By Laura Stone, iPolitics
The federal Liberals may have an unlikely ally in former Progressive Conservative cabinet minister Roy McMurtry.
Last week, the former attorney-general of Ontario, who worked across party lines to help patriate the Canadian Constitution and create the Charter of Rights and Freedoms, endorsed provincial leadership candidate Eric Hoskins. And in an interview with iPolitics, McMurtry admits he would “probably” vote Liberal in the next federal election, too.
McMurtry, who went on to become chief justice of Ontario, said the Liberals have an opportunity to attract Red Tories — the fiscally conservative but socially liberal refugees from the Harper-era Conservative party.
“Those that I know are not very happy with the way things are going in Ottawa,” said McMurtry.
“This (Conservative) government is not a progressive government. This government, I don’t think really cares very much about the less fortunate in society.”
When asked if he would vote Liberal in the next federal election, McMurtry said: “Well, probably. That’s my confession …. You’ll get a lot of my Conservative friends mad at me.”
McMurtry, along with former Liberal prime minister Jean Chrétien, who was justice minister at the time of the patriation, and former NDP Saskatchewan premier Roy Romanow, will be honoured Monday as the 2012 Modern Makers of Canada by the independent Institute on Governance.
The three men worked together to reach a deal on patriating the Constitution in 1981. Known as the “Kitchen Accord,” the late-night deal helped then prime minister Pierre Trudeau patriate the Constitution and create the landmark Charter of Rights in 1982 — though not without lasting scars, especially in Quebec.
“Friendship can often be (a) very useful bond,” said McMurtry. “We represented three different political parties, and three different linguistic and cultural backgrounds. But that of course had absolutely no influence on our co-operation.”
Those backgrounds were French-speaking and Liberal (Chrétien), Ukrainian and NDP (Romanow) and Irish and conservative (McMurtry).
“I don’t think it would be possible today given what appears to be a rather nasty political climate in recent years in our wonderful nation’s capital.”
And what does he mean by that?
“The lack of respect, the lack of cordiality — at least looking at it from a distance — and the fact that the personal attacks are made routinely, particularly by the government in power.”
The 80-year-old lawyer, still working full-time at Gowlings law firm in Toronto, takes particular issue with the Conservative tough-on-crime agenda.
“In Canada at a time when crime rates are declining, we’re talking about building more prisons and putting more people in jail. I think it’s a very reactionary, wrong-headed approach. And when present government is asked about statistics they simply say they don’t believe in them,” he said.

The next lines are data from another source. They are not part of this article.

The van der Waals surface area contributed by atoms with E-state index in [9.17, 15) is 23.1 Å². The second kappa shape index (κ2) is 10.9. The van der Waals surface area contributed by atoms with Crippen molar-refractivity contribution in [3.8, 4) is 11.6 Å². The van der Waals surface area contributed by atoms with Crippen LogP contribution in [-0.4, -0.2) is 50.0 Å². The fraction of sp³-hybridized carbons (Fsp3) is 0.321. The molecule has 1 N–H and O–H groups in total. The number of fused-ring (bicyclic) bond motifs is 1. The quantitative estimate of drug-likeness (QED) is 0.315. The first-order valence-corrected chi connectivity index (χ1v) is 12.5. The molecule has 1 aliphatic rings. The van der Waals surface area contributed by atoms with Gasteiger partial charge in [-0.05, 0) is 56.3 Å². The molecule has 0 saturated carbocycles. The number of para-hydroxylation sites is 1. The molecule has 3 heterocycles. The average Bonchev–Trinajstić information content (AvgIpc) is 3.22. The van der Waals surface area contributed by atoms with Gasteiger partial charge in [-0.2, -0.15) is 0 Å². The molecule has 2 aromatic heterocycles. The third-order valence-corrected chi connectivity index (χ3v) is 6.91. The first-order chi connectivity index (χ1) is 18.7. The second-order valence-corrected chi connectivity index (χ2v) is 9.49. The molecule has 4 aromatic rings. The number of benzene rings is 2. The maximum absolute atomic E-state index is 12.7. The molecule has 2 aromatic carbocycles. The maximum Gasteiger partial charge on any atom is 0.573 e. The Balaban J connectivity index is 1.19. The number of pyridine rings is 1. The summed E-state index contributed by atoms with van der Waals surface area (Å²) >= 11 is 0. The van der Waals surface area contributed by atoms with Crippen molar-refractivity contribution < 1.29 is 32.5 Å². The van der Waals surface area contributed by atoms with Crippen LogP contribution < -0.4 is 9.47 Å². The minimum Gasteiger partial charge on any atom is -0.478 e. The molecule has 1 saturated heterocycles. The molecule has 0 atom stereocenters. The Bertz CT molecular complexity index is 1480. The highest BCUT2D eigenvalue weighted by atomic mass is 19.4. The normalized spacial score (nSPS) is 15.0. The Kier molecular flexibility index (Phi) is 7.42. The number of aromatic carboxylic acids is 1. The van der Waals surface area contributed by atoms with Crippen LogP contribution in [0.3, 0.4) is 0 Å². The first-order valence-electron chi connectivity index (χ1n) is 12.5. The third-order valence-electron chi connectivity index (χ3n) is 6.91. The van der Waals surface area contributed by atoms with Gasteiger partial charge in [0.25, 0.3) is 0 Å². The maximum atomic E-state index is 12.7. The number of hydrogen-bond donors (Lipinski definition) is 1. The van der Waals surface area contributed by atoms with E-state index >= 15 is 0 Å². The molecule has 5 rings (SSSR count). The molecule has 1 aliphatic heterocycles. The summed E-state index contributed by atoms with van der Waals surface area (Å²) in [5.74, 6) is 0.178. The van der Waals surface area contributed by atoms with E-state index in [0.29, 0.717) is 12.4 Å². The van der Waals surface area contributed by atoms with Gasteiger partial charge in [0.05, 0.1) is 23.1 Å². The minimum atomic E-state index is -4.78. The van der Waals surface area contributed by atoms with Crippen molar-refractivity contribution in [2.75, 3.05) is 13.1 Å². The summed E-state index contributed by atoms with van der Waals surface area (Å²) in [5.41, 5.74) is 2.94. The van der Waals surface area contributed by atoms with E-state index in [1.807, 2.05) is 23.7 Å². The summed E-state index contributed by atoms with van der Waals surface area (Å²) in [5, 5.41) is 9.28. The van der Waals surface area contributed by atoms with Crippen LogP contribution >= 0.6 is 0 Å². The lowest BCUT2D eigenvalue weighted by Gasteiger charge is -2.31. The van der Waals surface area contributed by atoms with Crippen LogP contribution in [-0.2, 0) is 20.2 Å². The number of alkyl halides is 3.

He’s not surprised, either, at the lack of fanfare offered by the Conservatives on the Charter’s 30th anniversary in April.
The government gave the document cursory recognition, but Prime Minister Stephen Harper suggested the lack of enthusiasm is due to sensitivity over the lingering ‘divisions’ caused by patriation.
“I thought it was very disdainful, but not unexpected. What I’m told is that the present government has nothing but disdain if not worse for the Charter,” said McMurtry.
“The fact that the federal government (is) determined to put more people in jail is of course a pretty good example of their dislike of the Charter because the Charter is fundamentally a document that protects minorities, minority rights.
“A lot of the rights that are entrenched in the Charter are to ensure that people accused of crime are given a fair trial. And this doesn’t seem to be a priority for the present government.”
McMurtry said he shared “very good” relationships with former prime ministers Trudeau, Chrétien, and Brian Mulroney.
“I should say something a little more positive about the Harper government and that is that I think they’ve been quite … conscientious about judicial appointments,” said the former chief justice, who spent 11 years on the bench.
“I have no quarrel with their appointments to the Supreme Court of Canada or to the Federal courts in Ontario, the trial courts. So I mean I’d like to give them credit for that.”
McMurtry hasn’t been a member of a political party for more than 20 years. He endorsed Hoskins, a friend for 25 years who he met during his stint as Canada’s high commissioner in the United Kingdom, because Hoskins asked him to.
“I hope as a former Progressive Conservative, with an emphasis on the word ‘progressive,’ that it won’t hurt him with his colleagues,” said McMurtry.
He wouldn’t speculate on who should lead the federal Liberals, and said he doesn’t know enough about Justin Trudeau to compare him to his father. But he is interested in the race.
“I’d like to see a party that shows more compassion,” he said.
And although the grandfather of 12 retired as a judge five years ago, he doesn’t want to stop working.
“My wife reminds me from time to time our wedding vows did not include lunch.”